Finding purr-fect number of cats
New Zealand’s cat population is marching towards 1.4 million prompting a call to put a cap on the number of fury faces people can own, per household.
It’s all part of Local Government New Zealand’s move to ask government to take legislative action to promote responsible cat ownership, good cat management and reduce the environmental impacts cats have on wildlife.
It will discuss the matter, including the idea of a cap on cats per house, at its coming AGM.
But one local government organisation not supporting the cap is the Matamata-Piako District Council.
Mayor Jan Barnes says legislation policing cat ownership would cause more problems than it’s worth.
Council animal control staff consider there would be significant cost and resource implications especially with regard to enforcement.
‘‘We would need to double animal control,’’ she said.
‘‘I would like to say no more than two (cats per household), but it’s not a huge issue in our district.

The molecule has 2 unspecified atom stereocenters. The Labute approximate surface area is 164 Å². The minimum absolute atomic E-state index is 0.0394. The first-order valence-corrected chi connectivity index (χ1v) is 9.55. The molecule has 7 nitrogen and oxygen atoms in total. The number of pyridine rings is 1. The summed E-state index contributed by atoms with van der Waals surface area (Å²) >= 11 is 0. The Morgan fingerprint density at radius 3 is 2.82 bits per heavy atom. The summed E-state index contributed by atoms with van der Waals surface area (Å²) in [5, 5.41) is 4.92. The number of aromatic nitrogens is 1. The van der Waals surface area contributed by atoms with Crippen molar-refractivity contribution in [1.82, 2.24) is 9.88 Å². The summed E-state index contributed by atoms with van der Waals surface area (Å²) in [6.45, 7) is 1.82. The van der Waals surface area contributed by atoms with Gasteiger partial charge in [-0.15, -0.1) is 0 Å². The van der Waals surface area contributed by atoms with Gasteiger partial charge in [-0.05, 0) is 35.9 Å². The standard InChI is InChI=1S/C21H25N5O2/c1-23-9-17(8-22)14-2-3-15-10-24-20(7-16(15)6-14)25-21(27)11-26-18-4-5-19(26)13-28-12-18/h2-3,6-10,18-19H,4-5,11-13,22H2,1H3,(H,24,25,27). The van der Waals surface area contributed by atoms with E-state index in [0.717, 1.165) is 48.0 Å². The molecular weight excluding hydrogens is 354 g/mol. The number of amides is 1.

‘‘We didn’t feel we wanted to work on a bylaw, we felt it could be done with education.’’
There are currently no regulations in the MatamataPiako district relating specifically to the control of cats.
The only role council currently play with respect to cats is the loaning of a cat cage.
Cages are lent free of charge and must only be used for catching feral cats.
It is up to that person to dispose of the cat once it’s caught.
From June 2016 to June 2017, 15 cages were loaned to Matamata, 20 to Morrinsville and 13 to Te Aroha.
A Neighbourly poll asking if a cap on cat ownership should be enforced in the district showed 75 per cent were in favour, 8.3 per cent were against and 16.7 per cent were indifferent.
Susan Provan said three-to-five per household is ridiculous.
‘‘There should be a maximum of two per household’’.
This view was shared Monique Butler.
‘‘Two cats per household are by ample enough, they should be fixed also or special licence obtained for non-fixed or neutered cats.’’
Regional councils’ power is restricted to destruction of feral cats as pests.
There were no statutory powers for district councils to implement an alternative solution such as requiring companion cat owners to control cats to avoid or minimise the harm of pets on urban and rural wildlife.
Far North and New Plymouth district councils have a cap of five cats per household.